How FEMA Disaster Assistance Works
When disaster strikes, the most important and immediate concern is rescue. For the hours and days following a tragic event, emergency responders race against the clock and the odds to preserve and protect human life.
As days pass, rescue becomes response, which leads to rebuilding -- assisting those who have been displaced or whose homes have been damaged -- with considerable involvement by the Federal Emergency Management Agency (FEMA).
Here is an overview on the types of assistance available through FEMA:
The Disaster Declaration
In 1988, the Robert T. Stafford Disaster Relief and Emergency Assistance Act established a process to allow states and local governments to request assistance from the federal government when they determine that a disaster is beyond the response capabilities of the state or local government. A governor must request a disaster declaration from the President, which makes federal assistance available and assigns a disaster number to the event. (See recent disaster declarations.)
Types of Assistance
Three types of federal assistance are available:
- Individual assiistance for homeowners and renters - grants through FEMA and low-interest loans through the Small Business Administration.
- Public assistance - reimbursement to public and nonprofit organizations for emergency services and damaged public facilities or infrastructure.
- Hazard Mitigation - funding to prevent or lessen the effect of future disasters
Some housing assistance is available (must apply for SBA loan assistance first)
- Temporary housing vouchers - to help people find temporary safe housing
- Repair assistance - grants to get home safe, sanitary, functional
- Replacement (rare grant to help replace damaged home)
- Permanent or semi-permanent construction (very unusual - only in insular areas or remote locations specified by FEMA/EPR where no other type of housing is possible.)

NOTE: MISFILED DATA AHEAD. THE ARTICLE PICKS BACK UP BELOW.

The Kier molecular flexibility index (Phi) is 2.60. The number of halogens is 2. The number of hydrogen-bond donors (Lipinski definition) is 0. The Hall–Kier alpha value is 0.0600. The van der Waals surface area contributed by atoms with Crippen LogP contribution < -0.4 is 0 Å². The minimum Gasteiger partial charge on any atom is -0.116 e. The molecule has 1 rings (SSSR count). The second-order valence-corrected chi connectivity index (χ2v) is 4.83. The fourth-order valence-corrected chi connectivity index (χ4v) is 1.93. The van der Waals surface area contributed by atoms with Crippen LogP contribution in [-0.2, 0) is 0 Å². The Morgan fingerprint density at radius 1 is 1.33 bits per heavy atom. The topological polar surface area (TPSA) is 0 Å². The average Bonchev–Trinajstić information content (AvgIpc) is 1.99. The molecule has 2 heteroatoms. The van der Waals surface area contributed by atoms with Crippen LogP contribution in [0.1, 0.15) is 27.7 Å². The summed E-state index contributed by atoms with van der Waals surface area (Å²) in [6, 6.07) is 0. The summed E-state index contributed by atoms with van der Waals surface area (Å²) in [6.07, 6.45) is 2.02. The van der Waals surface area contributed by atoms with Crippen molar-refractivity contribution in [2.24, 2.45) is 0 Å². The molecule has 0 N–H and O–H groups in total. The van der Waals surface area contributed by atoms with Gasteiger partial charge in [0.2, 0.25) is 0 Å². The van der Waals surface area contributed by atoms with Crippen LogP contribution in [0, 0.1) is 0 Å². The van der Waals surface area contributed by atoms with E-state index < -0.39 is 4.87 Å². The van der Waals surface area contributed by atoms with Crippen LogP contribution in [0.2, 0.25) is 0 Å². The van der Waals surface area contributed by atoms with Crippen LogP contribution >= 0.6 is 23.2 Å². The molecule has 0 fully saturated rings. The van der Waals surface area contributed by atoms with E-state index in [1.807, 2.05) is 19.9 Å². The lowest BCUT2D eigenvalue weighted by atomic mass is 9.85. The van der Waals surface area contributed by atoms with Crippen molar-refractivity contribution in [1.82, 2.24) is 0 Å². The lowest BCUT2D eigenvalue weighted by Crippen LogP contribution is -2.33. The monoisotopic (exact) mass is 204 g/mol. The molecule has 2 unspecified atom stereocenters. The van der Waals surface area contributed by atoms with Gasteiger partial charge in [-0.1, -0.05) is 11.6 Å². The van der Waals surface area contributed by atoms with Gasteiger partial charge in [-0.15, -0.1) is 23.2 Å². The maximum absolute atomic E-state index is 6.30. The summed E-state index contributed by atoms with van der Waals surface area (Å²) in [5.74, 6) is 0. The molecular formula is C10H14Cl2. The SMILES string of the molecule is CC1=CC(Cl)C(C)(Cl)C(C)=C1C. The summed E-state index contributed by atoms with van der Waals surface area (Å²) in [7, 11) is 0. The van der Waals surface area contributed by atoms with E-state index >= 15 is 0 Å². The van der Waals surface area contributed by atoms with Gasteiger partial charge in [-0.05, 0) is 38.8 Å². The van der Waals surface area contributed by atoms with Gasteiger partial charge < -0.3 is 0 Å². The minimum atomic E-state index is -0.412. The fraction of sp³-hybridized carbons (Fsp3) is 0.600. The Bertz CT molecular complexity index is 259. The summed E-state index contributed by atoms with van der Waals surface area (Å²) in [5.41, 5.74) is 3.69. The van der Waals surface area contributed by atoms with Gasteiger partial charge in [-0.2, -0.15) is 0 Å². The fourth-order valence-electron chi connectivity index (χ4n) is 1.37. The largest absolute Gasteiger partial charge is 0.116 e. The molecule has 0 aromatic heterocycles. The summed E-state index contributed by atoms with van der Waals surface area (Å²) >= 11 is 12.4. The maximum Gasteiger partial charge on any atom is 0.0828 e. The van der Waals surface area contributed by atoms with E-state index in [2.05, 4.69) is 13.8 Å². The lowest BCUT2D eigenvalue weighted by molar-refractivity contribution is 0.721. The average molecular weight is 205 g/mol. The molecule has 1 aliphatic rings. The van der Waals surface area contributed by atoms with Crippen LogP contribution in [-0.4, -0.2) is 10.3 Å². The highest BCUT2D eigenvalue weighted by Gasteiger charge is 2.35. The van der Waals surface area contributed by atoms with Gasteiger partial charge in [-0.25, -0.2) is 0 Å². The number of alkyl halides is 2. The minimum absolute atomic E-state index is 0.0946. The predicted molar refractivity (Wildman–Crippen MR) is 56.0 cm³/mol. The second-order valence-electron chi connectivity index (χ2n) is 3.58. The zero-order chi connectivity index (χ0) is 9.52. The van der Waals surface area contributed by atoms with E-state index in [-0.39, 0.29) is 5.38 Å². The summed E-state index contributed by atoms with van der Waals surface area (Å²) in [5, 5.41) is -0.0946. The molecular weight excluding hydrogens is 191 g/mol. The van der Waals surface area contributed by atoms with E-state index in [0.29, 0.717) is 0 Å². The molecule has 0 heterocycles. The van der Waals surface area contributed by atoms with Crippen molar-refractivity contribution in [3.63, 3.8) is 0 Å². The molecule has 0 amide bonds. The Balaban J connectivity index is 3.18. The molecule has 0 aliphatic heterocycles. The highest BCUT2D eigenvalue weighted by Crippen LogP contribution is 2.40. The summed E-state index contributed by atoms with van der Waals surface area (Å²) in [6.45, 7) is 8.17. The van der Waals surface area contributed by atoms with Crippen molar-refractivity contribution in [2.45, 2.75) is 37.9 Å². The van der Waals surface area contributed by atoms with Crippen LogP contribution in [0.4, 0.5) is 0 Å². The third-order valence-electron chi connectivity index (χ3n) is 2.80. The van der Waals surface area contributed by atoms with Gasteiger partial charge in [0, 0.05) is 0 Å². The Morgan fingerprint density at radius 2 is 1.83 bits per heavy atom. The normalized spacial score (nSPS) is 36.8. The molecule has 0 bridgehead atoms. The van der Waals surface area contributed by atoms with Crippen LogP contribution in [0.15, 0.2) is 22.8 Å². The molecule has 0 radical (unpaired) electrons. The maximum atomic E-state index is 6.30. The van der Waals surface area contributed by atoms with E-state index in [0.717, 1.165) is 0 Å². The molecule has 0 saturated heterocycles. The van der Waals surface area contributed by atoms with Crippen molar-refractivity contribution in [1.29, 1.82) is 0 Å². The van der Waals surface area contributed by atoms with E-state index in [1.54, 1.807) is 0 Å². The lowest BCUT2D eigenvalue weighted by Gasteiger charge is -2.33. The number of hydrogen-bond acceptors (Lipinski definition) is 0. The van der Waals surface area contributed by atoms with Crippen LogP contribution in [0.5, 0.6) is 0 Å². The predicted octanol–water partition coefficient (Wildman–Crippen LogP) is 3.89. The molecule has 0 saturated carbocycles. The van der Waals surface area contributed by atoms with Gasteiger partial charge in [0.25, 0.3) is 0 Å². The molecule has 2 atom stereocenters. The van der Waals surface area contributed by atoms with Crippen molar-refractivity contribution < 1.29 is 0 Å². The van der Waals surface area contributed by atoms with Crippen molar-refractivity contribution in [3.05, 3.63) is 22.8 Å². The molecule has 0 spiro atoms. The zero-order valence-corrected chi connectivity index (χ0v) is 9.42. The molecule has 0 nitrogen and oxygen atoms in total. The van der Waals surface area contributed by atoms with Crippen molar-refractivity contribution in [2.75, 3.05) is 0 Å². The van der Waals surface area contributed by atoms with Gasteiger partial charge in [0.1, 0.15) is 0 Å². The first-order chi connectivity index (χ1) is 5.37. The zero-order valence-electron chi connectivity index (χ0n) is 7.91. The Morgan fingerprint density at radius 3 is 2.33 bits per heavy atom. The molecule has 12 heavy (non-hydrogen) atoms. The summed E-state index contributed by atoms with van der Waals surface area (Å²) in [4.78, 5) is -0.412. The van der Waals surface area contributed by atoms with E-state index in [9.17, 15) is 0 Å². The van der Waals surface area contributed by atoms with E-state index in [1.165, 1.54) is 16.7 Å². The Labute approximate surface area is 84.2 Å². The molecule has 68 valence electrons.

**The first step for individual assistance is to fill out an Electronic Loan Application (ELA).
- Other Needs Assistance (ONA) - grants for necessary and serious needs caused by the disaster, including medical, dental, funeral, personal property, transportation, moving and storage. (Usually requires that homeowner applies for SBA loan first.)
FEMA provides partial reimbursement (usually 75%) to public and nonprofit entities to cover
- Debris removal costs related to the disaster
- Emergency protective measures
- Repairing roads and bridges
- Putting water systems and utilities back in order
- Repairing buildings and equipment
- Repairing utilities
- Restoring damaged parks and recreational facilities.
The 25% match can come from state, local, and in-kind contributions (which is why cities and states document donations and volunteer efforts.)
An amount equivalent to 7.5% of each disaster's estimated total cost available for acquisition and demolition, relocation, elevation, or floodproofing of flood damaged or floodprone properties.
For more information, see: A Guide to The Disaster Declaration Process